In Canada we call it pop. When I was 9 we went to Disneyland. At a restaraunt I told the waiter I wanted a Coke. He said “What kind”? I was like “uhhh… Coke”. He says “Yes. but what kind of Coke?” My parents were just as confused. Finally I said, “Coke. The dark pop”. He brought me root beer. My parents asked what his issue was and he said he didn't have the issue. WE had the issue for not knowing how to order Coke. WHAT?!?! Now my best friend lives in Washington State and I make fun of her when she says “soda” . šŸ™‚

    1. So what should you have said to actually get a “Coke”? Sounds like the waiter wasn't from California. Maybe “Coca Cola” would have worked? I can't imagine Disneyland didn't serve Coke or Pepsi specifically. What an ass.

  62. Julie says:

    I grew up in San Diego where my parents of Buffalo, NY descent called it Pop so I did too until kids started looking at me strange. Then I switched to “soft drinks” which I stuck with until I moved to Buffalo. Now I'm being sucked back in to calling it Pop. I'm fighting it though. lol.

    1. The only time I say anything generic, I say “soda”, and it's when I'm ordering at a restaurant that has self-serve fountain drinks and I haven't actually made up my mind yet what I want and it doesn't matter cuz the cashier doesn't really need to know.

  63. Tahtimbo says:

    Here in Eye-Dee-Ho, they call it pop, but where I was born and raised, in the uber-sophisticated California, we called it soda. Although, I have to admit that when I wanted a “soda” I always asked for a Pepsi or Coke or Root Beer. Oh, I'll pass on the Wild Bear Pee, although it might taste better than the Diet Chocolate Coke.

    1. Well, with the Coke/Pepsi wars, you HAD to say which one you wanted. Even now, if you order a “Coke”, they will invariably say, “Is Pepsi okay?” if they don't actually serve coke. Although, good luck getting a Pepsi in Atlanta. I don't think it's exists there and you'd probably get arrested if you tried to sell it there.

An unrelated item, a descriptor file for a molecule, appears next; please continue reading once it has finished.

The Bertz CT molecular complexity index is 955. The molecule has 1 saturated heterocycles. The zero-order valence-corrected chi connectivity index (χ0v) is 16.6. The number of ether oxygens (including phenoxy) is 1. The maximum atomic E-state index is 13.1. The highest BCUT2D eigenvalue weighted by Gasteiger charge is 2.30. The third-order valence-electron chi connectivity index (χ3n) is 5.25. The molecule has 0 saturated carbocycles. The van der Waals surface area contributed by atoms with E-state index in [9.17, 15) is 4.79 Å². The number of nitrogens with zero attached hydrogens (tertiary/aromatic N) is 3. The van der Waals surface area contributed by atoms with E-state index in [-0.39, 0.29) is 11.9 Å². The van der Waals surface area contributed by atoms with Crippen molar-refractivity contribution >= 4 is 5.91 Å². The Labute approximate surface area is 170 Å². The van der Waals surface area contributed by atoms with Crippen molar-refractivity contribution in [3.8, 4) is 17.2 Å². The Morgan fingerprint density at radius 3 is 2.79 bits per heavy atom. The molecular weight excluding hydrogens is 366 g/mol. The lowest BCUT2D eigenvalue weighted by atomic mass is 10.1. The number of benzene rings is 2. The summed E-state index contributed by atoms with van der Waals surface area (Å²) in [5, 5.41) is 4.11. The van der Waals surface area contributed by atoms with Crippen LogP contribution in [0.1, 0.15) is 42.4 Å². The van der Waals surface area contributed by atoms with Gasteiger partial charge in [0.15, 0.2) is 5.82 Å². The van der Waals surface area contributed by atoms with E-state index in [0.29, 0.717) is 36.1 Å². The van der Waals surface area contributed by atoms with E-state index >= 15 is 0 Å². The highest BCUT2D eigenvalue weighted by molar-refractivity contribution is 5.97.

1. shar says:

        Oh yeah, the pepsi/coke thing. I will not drink coke. That is some nasty crap. It tastes like a pepsi that has been left opened sitting out all night and all the good fizzy stuff is gone. GROSS! So if I order pepsi and get the “is coke ok” question, my answer is, “no thanks, I'll have water.” Am I a snob? No need to answer cuz I don't care if I am or not when it comes to the pepsi/coke thing. LOL

  64. This is complex. In my family, people call it “soft drink.” Except for me. I call it pop, which for some reason I picked up in college and never quit using. Locally, a lot of people call all soda / soft drink / pop “Coke.” So they'd come through the drive through at the ice cream place where I worked in high school and order a Coke, but then when you gave them a cup of Coke they'd say, “I wanted Sprite!” So we learned to say, “Diet or regular?” so that if they actually meant root beer or Sprite instead of Coca Cola they'd say so.

    Also, I grew up in the Midwest, almost Upper South really, and I call everyone dude. Dude. But I'm not skinny, tan, or blonde.

    1. The drive thru! I worked at one of those too, so maybe that's where I got my need for specificity. Although, I have to say, my customers always told me exactly what they wanted, so maybe I became spoiled and that just set my expectations of the rest of the world so high.

      And thank you for calling me dude. I too, am not skinny, tan or blond.

  65. In Canada we call it pop. And I have to say I think it's the only correct term for the fizzy drink.

    I lost almost all of my readers when I switched to WordPress too. I think all those articles about how to switch over without losing readers is bunk.